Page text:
“So with someone like Murray Harrison, who had a new truck and wanted a completely new tool kit, I just did him a really good deal. So he used his vouchers and I gave him a very good discount on the balance. That paid towards the cost of a pretty impressive new toolkit in the back of his brand new transporter.”
Those vouchers have continued to be be used, as well as the extra deals including the baseball caps, and as a result visitors to stock car meetings will see the Teng Tools logo pretty much everywhere as they walk through the pits.
North then helped towards the sponsorship of the National Points Championship Shootout, which also started with vouchers, as well as at the Autosport Show for those participating in the Live Action Arena.
Then at the end of last season Rob Speak, having taken over control of Skegness as promoter, approached North to help support his venue, which he agree to do.
“The Coventry sponsorship I had always done,” explains North. “But then Coventry suddenly stopped before this season so I then put all my efforts into Skegness. I offered to do Buxton a deal but it was too late because they had already done their meetings this season. We have also got the Shootout round at Northampton, but that’s all I’m doing this year apart from helping individual drivers.”
Teng Tools caters for a wide range of motorsport activities, including Petter Solberg in World Rallycross and the World Speedway Grand Prix, as well as youngsters involved in karting.
While the benefits for the sports involved are obvious, it is not so clear-cut for the companies themselves. Quantifying sponsorship profitability is a grey area, but North is convinced that F1 stock car racing sponsorship works.
“With almost any form of advertising it is almost impossible to measure the response unless you are advertising on a website and you go on there and buy things,” says North. “You’ve got no idea how much business it generates.
“But for the cost of what we do and the exposure we get in return, it’s almost a no-brainer because of the type of people who are at the tracks. The tracks get hundreds and occasionally thousands of people through the turnstiles – obviously at the World Final they will get very large crowds.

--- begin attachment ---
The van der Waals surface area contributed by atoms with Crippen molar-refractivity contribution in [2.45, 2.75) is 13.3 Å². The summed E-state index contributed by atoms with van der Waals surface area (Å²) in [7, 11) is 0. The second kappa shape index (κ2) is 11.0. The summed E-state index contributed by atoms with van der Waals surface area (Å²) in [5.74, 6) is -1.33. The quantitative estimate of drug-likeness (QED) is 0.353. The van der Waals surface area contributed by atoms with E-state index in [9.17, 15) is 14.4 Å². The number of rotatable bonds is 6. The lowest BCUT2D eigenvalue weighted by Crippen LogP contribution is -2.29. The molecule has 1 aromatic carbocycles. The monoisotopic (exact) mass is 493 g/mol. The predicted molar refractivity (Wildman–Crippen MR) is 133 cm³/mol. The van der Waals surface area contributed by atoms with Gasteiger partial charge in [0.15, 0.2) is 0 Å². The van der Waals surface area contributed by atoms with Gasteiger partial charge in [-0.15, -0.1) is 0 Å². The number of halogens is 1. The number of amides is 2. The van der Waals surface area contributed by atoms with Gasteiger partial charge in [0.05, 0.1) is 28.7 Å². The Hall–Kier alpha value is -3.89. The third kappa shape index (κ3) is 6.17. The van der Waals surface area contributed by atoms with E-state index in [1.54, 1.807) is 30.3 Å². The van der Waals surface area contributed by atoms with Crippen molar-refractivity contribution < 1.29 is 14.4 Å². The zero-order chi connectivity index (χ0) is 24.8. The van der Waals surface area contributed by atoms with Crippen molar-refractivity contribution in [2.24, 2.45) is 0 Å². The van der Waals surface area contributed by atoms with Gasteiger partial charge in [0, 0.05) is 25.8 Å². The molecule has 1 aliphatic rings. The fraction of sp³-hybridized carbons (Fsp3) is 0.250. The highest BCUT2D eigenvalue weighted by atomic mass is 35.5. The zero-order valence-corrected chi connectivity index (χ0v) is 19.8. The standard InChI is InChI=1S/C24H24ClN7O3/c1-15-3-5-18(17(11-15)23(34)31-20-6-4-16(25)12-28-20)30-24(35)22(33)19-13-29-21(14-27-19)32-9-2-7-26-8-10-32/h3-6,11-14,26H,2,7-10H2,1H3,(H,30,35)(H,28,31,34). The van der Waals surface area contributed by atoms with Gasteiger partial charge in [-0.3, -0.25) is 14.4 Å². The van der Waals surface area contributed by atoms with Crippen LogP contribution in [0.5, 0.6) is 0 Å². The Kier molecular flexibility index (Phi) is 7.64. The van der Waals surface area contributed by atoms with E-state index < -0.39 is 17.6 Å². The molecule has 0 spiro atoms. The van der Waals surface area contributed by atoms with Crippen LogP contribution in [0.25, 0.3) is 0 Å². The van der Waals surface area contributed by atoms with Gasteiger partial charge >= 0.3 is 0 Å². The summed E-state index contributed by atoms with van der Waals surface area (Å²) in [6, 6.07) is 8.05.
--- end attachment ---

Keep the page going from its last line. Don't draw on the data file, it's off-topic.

Often we find we get our tools specified in a factory, and when we talk to the people who work there we find they are big fans of stock car racing or Speedway
“With stock cars it’s a little bit different to a lot of the other stuff we do in terms of the audiences that go there.
“When you go around the pits and you talk to drivers and mechanics the vast majority of them are using tools in their day jobs. Spectators may not be working with tools but some will work in a big factory where they use them.
“Often we find we get our tools specified in a factory, and when we talk to the people who work there we find they are big fans of stock car racing or Speedway. So there is a lot of indirect sales generated we never really know about.
“I used to go stock car racing as a kid with my dad, who was a transport manager, and his company had a fleet of trucks. He was responsible for all the trucks and all the workshops they ran.
“If he had gone stock car racing today, he would have seen a lot of Teng Tools about. And when it came to buying tools for his company’s workshops he would then recognise the brand and have some confidence in it.”
Looking forward, North has already rubber-stamped next season’s World Final at Skegness.
“I’ve already agreed to help sponsor the World Final next year,” North says. “But I’m almost certainly agreed to put up product prices up, which we did in previous years at Coventry and at King’s Lynn as well.”
North is also encouraged by the sport’s profile through the drivers compared to a decade ago.
“If you look at the drivers today, compared to when I first started going with Teng Tools, it’s becoming a much more professional-looking sport,” he says. “The transporters are better, the cars look better. The drivers are better presented and they seem to be a bit more media savvy.
“Some promotions are also switched on and not tainted with the old way of doing things.
“And Rob Speak, for example, is a driver, so he understands their viewpoint. Everybody knows he is a big fan of the sport, as well as a competitor. He is a breath of fresh air.”
Colin North was talking to Neil Randon
Photos courtesy of Dave Badstock, Colin Casserley, Teng Tools and Neil Randon